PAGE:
How to Add Fishing Gear to Your BOB

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By the author of The Faithful Prepper and The Prepper’s Guide to Post-Disaster Communications.

We’ve been talking quite a bit of late about the importance of improving the “food range” of your bug-out bag. As I’ve shown in THIS piece, the standard bug-out bag will hold around three days’ worth of food inside of it after your account for all the other necessities that you’ll be stuffing in there.

While this drastically increases the food range of a bug-out bag, eventually, you are going to run out of calories, and you’re going to need some method of harvesting calories from the world around you. You could always forage, but wild game is typically a much denser form of calories than plants and contains important vitamins (such as vitamin A) and minerals (such as iron) that your body needs.

One of the best sources of animal protein the prepper can find in the wild is fish. So what can the prepper do to modify their bug-out bag so that they can reliably harvest fish in a disaster situation? Let’s take a look:

fishing gear
Time for sushi!

Let’s start with the line

At the very least, I think a spool of fishing line being thrown into your kit along with a few hooks is a must. This combination takes up next to no space, weighs virtually nothing, and yet can give you an untold number of calories for a long-haul disaster situation such as The Long Walk Home post-EMP.

With line and hooks, you can easily set up some form of trotline system in which you have a series of hooks with bait on them dangling in the water until you decide it’s time to pull them up. Most certainly, you’re going to want to make sure that you have everything securely tied down to a sturdy limb, but this method will work.

What about bait?

For bait, dug-up worms, grasshoppers, grubs, or any other type of bug would work. I debate back and forth in my head on the economy of carrying around your own lures for such. They would definitely make the job easier. It just comes down to whether that’s another something you have the room and will to carry.

If anything here, I would look into a little jar of what we affectionately term stinky bait. We just caught five fish in a matter of minutes with this stuff the other day (alas, bluegills), but I’ve used it my entire life, and it works great. Again though, is this something you want to haul around in your bag? That’s up to you. It doesn’t weigh too much, but it does require a fair amount of space. If I lived in Michigan, “The Land of a Thousand Lakes,” or some similar area, I think it very well could be a question worth pondering.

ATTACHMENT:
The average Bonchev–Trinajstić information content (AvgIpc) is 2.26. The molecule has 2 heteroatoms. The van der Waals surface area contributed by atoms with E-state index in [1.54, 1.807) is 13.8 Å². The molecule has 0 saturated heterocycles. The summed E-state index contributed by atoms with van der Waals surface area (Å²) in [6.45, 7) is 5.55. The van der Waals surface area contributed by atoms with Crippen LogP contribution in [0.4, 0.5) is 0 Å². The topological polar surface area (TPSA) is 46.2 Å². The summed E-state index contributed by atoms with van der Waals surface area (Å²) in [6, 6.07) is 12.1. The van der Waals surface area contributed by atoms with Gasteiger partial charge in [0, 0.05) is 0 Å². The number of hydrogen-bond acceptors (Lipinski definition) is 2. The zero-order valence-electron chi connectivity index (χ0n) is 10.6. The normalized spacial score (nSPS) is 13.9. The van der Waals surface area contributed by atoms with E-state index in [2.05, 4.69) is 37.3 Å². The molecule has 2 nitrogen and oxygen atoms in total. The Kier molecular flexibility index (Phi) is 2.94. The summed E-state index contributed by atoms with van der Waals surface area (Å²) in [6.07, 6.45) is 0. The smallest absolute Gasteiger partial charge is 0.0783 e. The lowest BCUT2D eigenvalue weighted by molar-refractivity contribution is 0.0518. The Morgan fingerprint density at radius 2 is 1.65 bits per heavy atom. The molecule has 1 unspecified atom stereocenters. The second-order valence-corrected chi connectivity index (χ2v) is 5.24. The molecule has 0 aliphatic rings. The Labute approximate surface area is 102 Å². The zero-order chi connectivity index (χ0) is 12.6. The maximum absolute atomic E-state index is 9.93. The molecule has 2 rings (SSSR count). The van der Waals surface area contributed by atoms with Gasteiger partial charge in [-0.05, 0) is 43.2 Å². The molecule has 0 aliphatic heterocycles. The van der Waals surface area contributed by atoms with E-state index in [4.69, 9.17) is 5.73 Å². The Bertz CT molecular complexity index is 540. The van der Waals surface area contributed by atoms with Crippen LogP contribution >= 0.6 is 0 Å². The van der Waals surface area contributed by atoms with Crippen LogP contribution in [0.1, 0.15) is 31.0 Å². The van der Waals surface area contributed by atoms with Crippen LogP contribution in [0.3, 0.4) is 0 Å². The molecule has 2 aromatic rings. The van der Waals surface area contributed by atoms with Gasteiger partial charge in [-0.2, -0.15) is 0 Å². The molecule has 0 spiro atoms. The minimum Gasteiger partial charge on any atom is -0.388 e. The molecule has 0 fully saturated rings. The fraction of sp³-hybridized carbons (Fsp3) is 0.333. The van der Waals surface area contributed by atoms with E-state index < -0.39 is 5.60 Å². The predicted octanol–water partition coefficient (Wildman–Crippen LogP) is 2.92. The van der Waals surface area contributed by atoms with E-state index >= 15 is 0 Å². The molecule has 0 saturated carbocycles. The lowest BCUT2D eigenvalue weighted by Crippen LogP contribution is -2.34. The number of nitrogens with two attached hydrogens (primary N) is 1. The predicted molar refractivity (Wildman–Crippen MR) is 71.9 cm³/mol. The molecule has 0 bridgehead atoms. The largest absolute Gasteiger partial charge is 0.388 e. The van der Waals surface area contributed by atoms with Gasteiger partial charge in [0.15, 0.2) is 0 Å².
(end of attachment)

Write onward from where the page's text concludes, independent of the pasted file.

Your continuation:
(Make sure you check out our free QUICKSTART Guide to emergency evacuations for more information on rapid escapes.)

Kid-sized fishing poles

You can pick these up for around $25 just about anywhere that sells fishing supplies. I’ve found that they are rather fragile – so you need to take care of them – but they catch fish. If this were the method I were going to incorporate, I would strap it to the outside of my bag, trying to keep the rod itself as flush with the pack as possible so that it isn’t catching on brush.

I also recommend purchasing a subdued color if this is the route you’re looking at. There are bright Spiderman ones out there, but I like a BOB to blend into the brush a bit more. I have a dark red one here – not the greatest of colors for camouflage, I admit – but it was what was available, and it gets the job done.

3D-printed fishing poles

If you have a 3D printer such as the budget-friendly Ender 3 Pro, there are actually some really cool fishing reel designs available out there which would easily fit into a pants’ cargo pocket at the ready. I recommend checking out Thing 427155 or Thing 2002148 over at 3D-print wonderland, Thingiverse.

Thing 2002148 actually is designed to disassemble so that it can be packed into a little Altoid’s tin, so this is a very convenient means of ensuring you always have a means of harvesting fish on your person. For the fishing addict that never knows when they’re going to hit the pond, this could be a very interesting piece of EDC gear as well!

If this is the option you’re going for, personally, I think PETG would be a a good filament option here. The only negative I can see here is that being made of plastic, it’s only a matter of time until such a fishing reel snaps. What that length of time will be is anybody’s guess – these haven’t been tested anywhere near as prolifically as other survival gear – but it isn’t unreasonable to assume they don’t have a long lifespan.